I was able to download the soong as sung by the Tannahill Weavers. Thanks for the link. Fine tune!
Interesting links in the above post. Curious, though that neither (as far as I'm aware - I read through them hurriedly) mentions the etymology as involving a Scots fish, and the evolution from bladderskate to blatherskite. Who does one believe, Funk or Webster? The book I have is "Thereby Hangs a Tale: Stories of Curious Word Origins" by Charles Earle Funk, Harper and Row, 1950
Joseph T. Shipley in "Dictionary of Word Origins" calls "blatherskite", a "Scottish word" but says it's from the Old Norse word "blathr" (to talk nonsense)+ "skata" (the fish), then also gives an Anglo Saxon root, "bladder" (windbag) + "skite" (excrement).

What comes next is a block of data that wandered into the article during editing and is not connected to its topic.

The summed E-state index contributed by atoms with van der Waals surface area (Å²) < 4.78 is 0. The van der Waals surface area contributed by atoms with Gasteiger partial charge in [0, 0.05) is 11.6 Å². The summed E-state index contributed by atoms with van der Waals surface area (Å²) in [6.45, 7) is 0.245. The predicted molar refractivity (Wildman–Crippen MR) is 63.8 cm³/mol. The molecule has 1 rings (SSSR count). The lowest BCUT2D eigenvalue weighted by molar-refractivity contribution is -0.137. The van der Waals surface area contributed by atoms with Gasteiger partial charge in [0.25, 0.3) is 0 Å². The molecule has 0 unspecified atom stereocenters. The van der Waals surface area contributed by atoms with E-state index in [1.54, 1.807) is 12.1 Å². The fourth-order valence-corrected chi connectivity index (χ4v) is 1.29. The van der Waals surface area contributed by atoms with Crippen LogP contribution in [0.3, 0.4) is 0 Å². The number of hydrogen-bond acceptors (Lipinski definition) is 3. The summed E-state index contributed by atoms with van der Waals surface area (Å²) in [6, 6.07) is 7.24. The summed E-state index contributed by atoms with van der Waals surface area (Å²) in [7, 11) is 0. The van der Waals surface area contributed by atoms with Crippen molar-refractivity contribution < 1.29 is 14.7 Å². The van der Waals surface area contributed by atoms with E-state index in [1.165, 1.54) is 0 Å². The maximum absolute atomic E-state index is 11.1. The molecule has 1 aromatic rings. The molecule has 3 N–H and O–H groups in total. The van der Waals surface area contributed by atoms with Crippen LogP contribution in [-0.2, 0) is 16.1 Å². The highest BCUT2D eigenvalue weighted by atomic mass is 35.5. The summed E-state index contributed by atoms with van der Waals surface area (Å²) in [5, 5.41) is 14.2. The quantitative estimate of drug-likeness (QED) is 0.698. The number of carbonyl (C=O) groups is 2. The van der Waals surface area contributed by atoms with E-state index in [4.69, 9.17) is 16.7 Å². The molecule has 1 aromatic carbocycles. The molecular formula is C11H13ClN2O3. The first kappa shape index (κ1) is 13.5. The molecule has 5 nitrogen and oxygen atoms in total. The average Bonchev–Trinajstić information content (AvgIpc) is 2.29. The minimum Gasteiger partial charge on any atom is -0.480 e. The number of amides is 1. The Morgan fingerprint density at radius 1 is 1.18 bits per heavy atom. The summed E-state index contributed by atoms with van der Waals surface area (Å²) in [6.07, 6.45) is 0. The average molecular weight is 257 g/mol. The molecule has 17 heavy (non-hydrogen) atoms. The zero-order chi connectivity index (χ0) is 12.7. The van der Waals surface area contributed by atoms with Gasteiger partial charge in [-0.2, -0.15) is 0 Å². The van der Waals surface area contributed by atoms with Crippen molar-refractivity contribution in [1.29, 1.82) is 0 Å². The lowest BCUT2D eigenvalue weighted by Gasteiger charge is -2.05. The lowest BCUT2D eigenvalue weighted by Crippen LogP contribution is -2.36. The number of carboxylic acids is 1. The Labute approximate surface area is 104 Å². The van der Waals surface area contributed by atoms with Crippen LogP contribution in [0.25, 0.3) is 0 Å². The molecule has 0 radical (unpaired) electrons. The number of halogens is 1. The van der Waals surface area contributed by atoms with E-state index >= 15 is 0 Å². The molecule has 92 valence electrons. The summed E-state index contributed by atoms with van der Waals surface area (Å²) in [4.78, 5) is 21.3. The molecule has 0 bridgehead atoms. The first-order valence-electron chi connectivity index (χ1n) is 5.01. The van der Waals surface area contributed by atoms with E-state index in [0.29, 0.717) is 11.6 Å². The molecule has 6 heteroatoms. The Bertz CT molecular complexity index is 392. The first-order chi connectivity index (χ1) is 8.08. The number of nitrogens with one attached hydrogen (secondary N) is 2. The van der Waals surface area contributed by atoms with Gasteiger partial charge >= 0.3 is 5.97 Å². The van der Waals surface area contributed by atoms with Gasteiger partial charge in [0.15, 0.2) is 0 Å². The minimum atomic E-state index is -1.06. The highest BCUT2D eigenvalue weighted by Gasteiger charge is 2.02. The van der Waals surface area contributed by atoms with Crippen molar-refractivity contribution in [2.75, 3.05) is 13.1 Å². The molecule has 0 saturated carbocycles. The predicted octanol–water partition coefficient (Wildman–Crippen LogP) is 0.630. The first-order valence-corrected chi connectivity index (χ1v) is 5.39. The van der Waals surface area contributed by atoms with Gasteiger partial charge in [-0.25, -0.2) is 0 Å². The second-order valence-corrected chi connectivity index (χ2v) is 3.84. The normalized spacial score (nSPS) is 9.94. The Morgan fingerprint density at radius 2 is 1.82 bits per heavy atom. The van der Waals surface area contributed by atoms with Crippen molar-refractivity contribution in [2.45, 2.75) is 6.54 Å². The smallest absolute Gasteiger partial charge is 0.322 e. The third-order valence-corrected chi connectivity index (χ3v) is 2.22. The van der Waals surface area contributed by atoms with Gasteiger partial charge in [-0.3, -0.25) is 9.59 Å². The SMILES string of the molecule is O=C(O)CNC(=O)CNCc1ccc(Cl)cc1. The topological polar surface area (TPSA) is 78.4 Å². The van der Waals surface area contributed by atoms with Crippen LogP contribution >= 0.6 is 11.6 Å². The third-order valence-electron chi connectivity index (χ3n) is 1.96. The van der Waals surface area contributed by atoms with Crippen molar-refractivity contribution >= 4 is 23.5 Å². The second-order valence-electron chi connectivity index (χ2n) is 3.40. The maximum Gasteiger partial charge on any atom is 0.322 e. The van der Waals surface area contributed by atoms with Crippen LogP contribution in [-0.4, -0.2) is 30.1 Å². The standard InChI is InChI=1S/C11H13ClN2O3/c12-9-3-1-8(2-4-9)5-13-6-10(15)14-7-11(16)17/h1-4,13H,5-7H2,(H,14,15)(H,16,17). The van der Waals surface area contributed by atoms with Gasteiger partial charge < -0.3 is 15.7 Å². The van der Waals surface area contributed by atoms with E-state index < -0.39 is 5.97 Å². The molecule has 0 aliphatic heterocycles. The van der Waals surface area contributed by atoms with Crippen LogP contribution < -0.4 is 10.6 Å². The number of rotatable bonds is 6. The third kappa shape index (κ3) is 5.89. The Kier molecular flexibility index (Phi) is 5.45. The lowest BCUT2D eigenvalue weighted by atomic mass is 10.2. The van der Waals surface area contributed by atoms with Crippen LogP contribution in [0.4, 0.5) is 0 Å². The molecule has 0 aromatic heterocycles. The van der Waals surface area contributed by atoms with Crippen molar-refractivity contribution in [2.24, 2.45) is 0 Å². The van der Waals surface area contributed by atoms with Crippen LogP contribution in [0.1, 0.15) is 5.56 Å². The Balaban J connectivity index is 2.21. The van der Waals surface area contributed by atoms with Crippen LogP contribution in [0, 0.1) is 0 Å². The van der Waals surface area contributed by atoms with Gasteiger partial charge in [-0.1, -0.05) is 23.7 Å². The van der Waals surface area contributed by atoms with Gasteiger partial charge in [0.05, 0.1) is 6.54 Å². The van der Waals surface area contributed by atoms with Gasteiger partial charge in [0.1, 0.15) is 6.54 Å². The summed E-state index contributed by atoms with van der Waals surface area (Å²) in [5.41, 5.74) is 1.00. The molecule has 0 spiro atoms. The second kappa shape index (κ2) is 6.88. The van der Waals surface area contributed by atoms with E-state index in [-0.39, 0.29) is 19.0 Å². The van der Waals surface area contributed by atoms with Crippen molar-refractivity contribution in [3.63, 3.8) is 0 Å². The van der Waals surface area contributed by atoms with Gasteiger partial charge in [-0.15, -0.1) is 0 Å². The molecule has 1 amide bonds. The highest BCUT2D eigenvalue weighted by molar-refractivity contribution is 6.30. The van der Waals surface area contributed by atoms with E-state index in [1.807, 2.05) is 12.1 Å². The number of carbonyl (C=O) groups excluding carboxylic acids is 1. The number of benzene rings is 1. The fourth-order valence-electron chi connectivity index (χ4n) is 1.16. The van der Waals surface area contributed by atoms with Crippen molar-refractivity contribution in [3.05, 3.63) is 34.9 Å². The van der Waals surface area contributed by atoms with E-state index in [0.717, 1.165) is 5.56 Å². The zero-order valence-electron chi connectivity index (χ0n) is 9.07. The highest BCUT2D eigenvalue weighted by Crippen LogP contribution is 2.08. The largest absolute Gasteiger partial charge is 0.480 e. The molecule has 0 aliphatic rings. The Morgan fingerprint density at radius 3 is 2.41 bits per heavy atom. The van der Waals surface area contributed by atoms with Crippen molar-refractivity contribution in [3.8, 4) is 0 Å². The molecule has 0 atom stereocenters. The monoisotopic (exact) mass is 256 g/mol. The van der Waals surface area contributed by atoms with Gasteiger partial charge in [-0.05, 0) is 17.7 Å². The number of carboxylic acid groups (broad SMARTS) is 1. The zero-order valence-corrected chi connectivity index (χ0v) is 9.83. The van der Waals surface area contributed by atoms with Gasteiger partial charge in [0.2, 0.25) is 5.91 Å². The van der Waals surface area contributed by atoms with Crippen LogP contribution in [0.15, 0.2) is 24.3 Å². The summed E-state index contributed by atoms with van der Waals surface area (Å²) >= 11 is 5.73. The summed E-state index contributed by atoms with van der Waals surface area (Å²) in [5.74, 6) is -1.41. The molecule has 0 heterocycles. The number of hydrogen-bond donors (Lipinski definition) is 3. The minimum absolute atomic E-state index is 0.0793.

Blather, standing alone, apparently comes from the same root of "talking nonsense" or "windbag." Reiver 1 who was a far, far better musician than I, always allowed me introduce each song and tell a little about it's background which I loved to do. He always referred to me as doing the "blather" about the songs. I felt complimented. Now I know better. In fact, he once proposed that we change our name from The Reivers, to "Blatherless and Singmore." A not so subtle hint, do you think?